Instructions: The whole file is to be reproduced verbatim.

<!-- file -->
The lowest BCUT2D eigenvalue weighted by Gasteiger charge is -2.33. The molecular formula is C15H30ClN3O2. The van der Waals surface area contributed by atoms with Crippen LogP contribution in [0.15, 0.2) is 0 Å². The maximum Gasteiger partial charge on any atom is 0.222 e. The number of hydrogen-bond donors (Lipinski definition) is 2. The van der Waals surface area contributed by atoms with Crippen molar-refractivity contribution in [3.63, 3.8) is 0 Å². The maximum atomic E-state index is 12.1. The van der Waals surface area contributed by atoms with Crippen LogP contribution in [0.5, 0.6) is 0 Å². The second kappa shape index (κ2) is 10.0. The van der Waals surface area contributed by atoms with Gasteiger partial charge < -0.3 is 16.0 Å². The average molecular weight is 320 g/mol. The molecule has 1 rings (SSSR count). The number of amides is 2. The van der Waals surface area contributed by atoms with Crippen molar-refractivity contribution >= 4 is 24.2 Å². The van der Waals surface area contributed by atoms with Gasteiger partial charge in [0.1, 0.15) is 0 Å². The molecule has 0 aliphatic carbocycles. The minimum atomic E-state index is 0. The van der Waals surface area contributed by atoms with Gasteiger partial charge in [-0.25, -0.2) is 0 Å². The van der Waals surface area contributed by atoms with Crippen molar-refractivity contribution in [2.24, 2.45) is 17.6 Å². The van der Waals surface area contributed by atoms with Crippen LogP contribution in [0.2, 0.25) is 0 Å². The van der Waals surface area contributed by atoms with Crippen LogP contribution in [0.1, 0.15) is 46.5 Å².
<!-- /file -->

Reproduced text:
The lowest BCUT2D eigenvalue weighted by Gasteiger charge is -2.33. The molecular formula is C15H30ClN3O2. The van der Waals surface area contributed by atoms with Crippen LogP contribution in [0.15, 0.2) is 0 Å². The maximum Gasteiger partial charge on any atom is 0.222 e. The number of hydrogen-bond donors (Lipinski definition) is 2. The van der Waals surface area contributed by atoms with Crippen molar-refractivity contribution in [3.63, 3.8) is 0 Å². The maximum atomic E-state index is 12.1. The van der Waals surface area contributed by atoms with Crippen LogP contribution in [0.5, 0.6) is 0 Å². The second kappa shape index (κ2) is 10.0. The van der Waals surface area contributed by atoms with Gasteiger partial charge < -0.3 is 16.0 Å². The average molecular weight is 320 g/mol. The molecule has 1 rings (SSSR count). The number of amides is 2. The van der Waals surface area contributed by atoms with Crippen molar-refractivity contribution >= 4 is 24.2 Å². The van der Waals surface area contributed by atoms with Gasteiger partial charge in [0.1, 0.15) is 0 Å². The molecule has 0 aliphatic carbocycles. The minimum atomic E-state index is 0. The van der Waals surface area contributed by atoms with Gasteiger partial charge in [-0.25, -0.2) is 0 Å². The van der Waals surface area contributed by atoms with Crippen molar-refractivity contribution in [2.24, 2.45) is 17.6 Å². The van der Waals surface area contributed by atoms with Crippen LogP contribution in [0.2, 0.25) is 0 Å². The van der Waals surface area contributed by atoms with Crippen LogP contribution in [0.1, 0.15) is 46.5 Å².